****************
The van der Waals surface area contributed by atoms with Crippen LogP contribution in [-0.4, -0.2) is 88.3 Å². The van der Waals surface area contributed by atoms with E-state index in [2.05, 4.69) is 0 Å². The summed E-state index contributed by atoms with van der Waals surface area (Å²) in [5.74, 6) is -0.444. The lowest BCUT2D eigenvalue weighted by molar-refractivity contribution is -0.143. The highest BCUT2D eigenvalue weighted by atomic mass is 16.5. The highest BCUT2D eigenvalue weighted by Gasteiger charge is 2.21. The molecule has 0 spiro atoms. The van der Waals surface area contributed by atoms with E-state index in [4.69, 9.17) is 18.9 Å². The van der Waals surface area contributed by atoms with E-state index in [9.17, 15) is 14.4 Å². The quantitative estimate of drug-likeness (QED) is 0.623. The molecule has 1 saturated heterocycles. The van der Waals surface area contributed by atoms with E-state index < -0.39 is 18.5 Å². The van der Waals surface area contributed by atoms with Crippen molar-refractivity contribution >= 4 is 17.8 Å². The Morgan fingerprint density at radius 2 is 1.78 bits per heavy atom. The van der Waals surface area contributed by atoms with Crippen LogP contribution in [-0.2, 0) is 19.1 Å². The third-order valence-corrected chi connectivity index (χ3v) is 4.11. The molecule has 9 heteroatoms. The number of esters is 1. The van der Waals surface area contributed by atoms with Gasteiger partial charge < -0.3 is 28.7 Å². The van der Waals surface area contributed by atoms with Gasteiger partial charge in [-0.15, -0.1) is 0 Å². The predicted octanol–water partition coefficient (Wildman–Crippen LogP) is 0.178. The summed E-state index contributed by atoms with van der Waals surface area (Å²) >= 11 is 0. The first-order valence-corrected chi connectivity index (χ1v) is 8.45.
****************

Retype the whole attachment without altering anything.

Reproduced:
The van der Waals surface area contributed by atoms with Crippen LogP contribution in [-0.4, -0.2) is 88.3 Å². The van der Waals surface area contributed by atoms with E-state index in [2.05, 4.69) is 0 Å². The summed E-state index contributed by atoms with van der Waals surface area (Å²) in [5.74, 6) is -0.444. The lowest BCUT2D eigenvalue weighted by molar-refractivity contribution is -0.143. The highest BCUT2D eigenvalue weighted by atomic mass is 16.5. The highest BCUT2D eigenvalue weighted by Gasteiger charge is 2.21. The molecule has 0 spiro atoms. The van der Waals surface area contributed by atoms with E-state index in [4.69, 9.17) is 18.9 Å². The van der Waals surface area contributed by atoms with E-state index in [9.17, 15) is 14.4 Å². The quantitative estimate of drug-likeness (QED) is 0.623. The molecule has 1 saturated heterocycles. The van der Waals surface area contributed by atoms with E-state index < -0.39 is 18.5 Å². The van der Waals surface area contributed by atoms with Crippen molar-refractivity contribution >= 4 is 17.8 Å². The Morgan fingerprint density at radius 2 is 1.78 bits per heavy atom. The van der Waals surface area contributed by atoms with Crippen LogP contribution in [-0.2, 0) is 19.1 Å². The third-order valence-corrected chi connectivity index (χ3v) is 4.11. The molecule has 9 heteroatoms. The number of esters is 1. The van der Waals surface area contributed by atoms with Gasteiger partial charge < -0.3 is 28.7 Å². The van der Waals surface area contributed by atoms with Gasteiger partial charge in [-0.15, -0.1) is 0 Å². The predicted octanol–water partition coefficient (Wildman–Crippen LogP) is 0.178. The summed E-state index contributed by atoms with van der Waals surface area (Å²) >= 11 is 0. The first-order valence-corrected chi connectivity index (χ1v) is 8.45.